via Wall Street Journal
They don’t require yoga pants or a shower, but the research is clear: Walking meetings count as exercise.
“If corporations were to adopt this ubiquitously, you just start to think of those health benefits adding up,” says James Levine, co-director of obesity solutions at the Mayo Clinic and Arizona State University. “It’s an amazingly simple thing and it costs nothing.”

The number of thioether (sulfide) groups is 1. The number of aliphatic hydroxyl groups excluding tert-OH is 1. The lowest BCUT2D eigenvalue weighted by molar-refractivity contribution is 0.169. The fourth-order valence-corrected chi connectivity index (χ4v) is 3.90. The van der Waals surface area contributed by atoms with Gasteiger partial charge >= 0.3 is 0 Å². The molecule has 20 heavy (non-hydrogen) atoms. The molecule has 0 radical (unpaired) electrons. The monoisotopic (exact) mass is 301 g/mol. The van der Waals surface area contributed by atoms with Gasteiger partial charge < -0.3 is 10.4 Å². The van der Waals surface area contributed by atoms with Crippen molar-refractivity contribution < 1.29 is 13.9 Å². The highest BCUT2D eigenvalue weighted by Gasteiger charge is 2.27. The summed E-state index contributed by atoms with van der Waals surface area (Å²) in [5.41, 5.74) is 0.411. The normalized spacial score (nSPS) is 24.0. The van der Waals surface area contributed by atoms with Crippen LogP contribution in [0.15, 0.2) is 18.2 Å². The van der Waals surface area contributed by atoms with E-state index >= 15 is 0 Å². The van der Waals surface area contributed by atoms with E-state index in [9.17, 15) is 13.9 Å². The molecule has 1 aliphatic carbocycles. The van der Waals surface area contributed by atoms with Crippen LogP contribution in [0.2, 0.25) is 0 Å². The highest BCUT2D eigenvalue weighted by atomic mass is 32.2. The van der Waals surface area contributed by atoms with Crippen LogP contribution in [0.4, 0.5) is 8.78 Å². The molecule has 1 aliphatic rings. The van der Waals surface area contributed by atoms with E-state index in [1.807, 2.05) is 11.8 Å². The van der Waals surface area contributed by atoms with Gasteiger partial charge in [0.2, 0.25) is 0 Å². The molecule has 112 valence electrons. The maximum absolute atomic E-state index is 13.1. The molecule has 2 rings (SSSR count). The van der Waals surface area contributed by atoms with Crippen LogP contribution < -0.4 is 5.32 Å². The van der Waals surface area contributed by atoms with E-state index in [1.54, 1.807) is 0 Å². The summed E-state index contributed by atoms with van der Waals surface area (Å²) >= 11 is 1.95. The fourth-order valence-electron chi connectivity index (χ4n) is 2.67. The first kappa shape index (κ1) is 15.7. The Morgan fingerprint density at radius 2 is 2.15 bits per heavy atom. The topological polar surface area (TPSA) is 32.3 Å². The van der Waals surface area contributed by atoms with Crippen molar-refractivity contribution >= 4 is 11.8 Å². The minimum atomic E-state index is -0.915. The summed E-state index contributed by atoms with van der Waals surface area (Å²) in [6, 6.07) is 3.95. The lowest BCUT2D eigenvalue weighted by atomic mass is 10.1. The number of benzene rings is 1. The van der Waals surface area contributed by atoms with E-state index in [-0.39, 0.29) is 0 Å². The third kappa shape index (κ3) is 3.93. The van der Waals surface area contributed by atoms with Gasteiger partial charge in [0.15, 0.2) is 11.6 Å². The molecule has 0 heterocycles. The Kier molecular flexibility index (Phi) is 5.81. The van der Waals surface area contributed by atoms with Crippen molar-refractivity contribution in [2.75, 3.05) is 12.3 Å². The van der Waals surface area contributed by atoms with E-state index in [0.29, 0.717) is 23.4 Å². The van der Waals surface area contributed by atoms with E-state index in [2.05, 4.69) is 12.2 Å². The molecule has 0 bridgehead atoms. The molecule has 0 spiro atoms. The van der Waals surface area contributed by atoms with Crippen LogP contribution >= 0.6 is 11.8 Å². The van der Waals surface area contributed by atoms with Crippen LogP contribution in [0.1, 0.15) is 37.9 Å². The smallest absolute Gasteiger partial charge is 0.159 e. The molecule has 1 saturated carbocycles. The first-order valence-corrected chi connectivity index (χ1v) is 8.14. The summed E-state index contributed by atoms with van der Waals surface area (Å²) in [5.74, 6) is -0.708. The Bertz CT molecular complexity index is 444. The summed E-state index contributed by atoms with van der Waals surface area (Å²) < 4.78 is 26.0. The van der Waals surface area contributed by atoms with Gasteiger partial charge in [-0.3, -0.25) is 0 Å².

Walking meetings are typically held with two or three people over a set route and period—often 30 minutes. They can take place at a nearby park or even in office hallways. Some people are using walking meetings to boost their daily step counts. Others are spurred by mounting research on the physical and mental benefits of being more mobile at work.